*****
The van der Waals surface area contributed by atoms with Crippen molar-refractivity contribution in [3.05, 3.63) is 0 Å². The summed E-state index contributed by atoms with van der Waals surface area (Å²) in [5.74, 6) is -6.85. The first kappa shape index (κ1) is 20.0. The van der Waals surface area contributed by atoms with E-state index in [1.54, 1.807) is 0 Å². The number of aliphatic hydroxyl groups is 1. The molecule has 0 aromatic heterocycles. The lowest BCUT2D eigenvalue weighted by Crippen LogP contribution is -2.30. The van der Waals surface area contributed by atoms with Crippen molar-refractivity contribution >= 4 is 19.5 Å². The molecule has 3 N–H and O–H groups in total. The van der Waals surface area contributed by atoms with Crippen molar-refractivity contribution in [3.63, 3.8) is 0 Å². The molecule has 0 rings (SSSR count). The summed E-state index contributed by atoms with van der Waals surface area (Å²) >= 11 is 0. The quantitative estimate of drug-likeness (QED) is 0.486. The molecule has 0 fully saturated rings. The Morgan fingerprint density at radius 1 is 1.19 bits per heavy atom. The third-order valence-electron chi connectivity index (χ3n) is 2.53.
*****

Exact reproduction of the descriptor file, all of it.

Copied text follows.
The van der Waals surface area contributed by atoms with Crippen molar-refractivity contribution in [3.05, 3.63) is 0 Å². The summed E-state index contributed by atoms with van der Waals surface area (Å²) in [5.74, 6) is -6.85. The first kappa shape index (κ1) is 20.0. The van der Waals surface area contributed by atoms with E-state index in [1.54, 1.807) is 0 Å². The number of aliphatic hydroxyl groups is 1. The molecule has 0 aromatic heterocycles. The lowest BCUT2D eigenvalue weighted by Crippen LogP contribution is -2.30. The van der Waals surface area contributed by atoms with Crippen molar-refractivity contribution >= 4 is 19.5 Å². The molecule has 3 N–H and O–H groups in total. The van der Waals surface area contributed by atoms with Crippen molar-refractivity contribution in [3.63, 3.8) is 0 Å². The molecule has 0 rings (SSSR count). The summed E-state index contributed by atoms with van der Waals surface area (Å²) >= 11 is 0. The quantitative estimate of drug-likeness (QED) is 0.486. The molecule has 0 fully saturated rings. The Morgan fingerprint density at radius 1 is 1.19 bits per heavy atom. The third-order valence-electron chi connectivity index (χ3n) is 2.53.